With Election Day less than a month away, City Councilmember Jane Lumm (I–Ward 2) and former Democratic councilmember Sally Hart Petersen took to the podium Sunday to pitch their candidacies for City Council.

The Ward 2 race is the only City Council seat that will be decided in November’s general election. Races for the other open seats were largely determined during the August Democratic primary, though those nominees will still appear on the ballot next month.

Sunday’s event was held at the Traverwood Branch Library. After a brief opening statement from each candidate, both fielded questions from the audience.

One topic of discussion was potential expansion of the rails that pass along the Huron River and through Ann Arbor’s forests. Petersen pointed out how the expansion would bring in revenue, as well as provide convenient service for students and other travelers. Lumm said there might be an issue with locals and students if public parkland was repurposed.

“The $64 million question would be if the trade-off of the public parkland and the train-track expansion would pay off economically,” Lumm said.

From there, the candidates moved onto the topic of the deer cull — the killing of deer in Ann Arbor by hired sharpshooters to curb the deer population — that is set to take place in January.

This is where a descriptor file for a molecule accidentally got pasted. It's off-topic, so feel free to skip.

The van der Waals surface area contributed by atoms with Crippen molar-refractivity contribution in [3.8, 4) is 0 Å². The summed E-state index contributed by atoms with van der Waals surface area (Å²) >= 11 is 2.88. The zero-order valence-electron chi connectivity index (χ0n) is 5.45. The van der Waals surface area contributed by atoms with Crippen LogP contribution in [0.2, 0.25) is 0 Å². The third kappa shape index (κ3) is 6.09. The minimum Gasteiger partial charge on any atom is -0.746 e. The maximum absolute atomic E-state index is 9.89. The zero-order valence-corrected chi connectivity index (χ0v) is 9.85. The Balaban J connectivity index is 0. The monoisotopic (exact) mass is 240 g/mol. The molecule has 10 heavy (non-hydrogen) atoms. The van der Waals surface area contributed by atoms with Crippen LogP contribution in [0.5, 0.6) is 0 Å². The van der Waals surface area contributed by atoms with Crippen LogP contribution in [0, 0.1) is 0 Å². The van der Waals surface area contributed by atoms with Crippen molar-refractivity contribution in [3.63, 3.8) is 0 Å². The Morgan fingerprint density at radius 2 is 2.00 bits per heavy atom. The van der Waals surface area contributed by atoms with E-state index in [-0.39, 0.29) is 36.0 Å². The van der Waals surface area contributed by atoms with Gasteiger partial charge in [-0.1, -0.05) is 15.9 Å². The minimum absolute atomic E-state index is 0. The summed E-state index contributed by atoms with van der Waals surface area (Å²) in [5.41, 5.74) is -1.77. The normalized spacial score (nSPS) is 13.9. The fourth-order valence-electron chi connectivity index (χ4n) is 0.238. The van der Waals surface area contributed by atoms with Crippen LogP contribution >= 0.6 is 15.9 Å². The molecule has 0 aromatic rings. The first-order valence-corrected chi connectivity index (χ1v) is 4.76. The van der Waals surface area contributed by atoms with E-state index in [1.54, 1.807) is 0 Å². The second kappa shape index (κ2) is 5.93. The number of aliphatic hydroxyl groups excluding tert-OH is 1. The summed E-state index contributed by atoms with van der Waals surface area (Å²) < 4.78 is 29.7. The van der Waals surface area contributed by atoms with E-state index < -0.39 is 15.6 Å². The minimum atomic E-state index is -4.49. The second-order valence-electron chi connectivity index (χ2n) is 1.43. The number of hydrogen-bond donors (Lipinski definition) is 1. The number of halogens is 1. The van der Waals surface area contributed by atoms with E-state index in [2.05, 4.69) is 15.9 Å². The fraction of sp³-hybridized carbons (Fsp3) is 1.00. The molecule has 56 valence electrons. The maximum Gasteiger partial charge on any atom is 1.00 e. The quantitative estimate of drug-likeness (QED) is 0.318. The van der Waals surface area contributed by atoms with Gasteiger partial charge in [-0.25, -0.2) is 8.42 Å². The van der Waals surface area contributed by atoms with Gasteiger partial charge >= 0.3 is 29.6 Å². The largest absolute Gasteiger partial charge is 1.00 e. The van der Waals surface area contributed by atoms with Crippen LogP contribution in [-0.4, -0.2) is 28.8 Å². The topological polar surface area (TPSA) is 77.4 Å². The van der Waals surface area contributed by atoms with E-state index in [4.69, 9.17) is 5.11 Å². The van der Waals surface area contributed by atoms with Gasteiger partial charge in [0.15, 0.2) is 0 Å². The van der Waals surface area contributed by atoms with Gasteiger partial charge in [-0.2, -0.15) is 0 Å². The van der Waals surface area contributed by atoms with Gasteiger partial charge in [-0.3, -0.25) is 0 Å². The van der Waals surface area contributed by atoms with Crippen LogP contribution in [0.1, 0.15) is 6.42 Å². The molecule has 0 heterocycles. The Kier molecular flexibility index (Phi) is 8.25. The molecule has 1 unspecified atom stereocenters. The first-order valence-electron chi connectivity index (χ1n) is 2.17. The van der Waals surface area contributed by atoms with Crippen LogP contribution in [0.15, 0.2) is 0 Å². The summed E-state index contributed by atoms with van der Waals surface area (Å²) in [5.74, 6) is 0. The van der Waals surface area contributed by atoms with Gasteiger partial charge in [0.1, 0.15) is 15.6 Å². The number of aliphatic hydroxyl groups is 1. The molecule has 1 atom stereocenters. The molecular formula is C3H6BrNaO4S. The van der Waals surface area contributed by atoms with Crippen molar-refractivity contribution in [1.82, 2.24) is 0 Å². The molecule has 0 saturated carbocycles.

Lumm said she approves of the council’s vote to hold the cull. Petersen disagreed, saying when the council voted for the cull, public concerns were not fully taken into account. She also pointed out how the cull would not be very effective due to the park’s proximity to the Nichols Arboretum.

“The University of Michigan has voted to not hold a cull,” Petersen said. “The arboretum is right next to Gallup, and if the cull happens in Gallup and the deer run into the arb, they are then off limits, so how effective would the cull be if the arboretum is where the deer really live?”

The candidates addressed bike and pedestrian safety in Ann Arbor. Specifically, they discussed a 2010 ordinance that states Ann Arbor drivers must yield to pedestrians in areas where there are no traffic signals in place.  

Both candidates said the ordinance is not being enforced. To improve the situation, Lumm proposed increasing the number of police officers monitoring traffic. She pointed out that only three permanent police officers assigned to traffic and pedestrian safety.

Election Day is Nov. 3.

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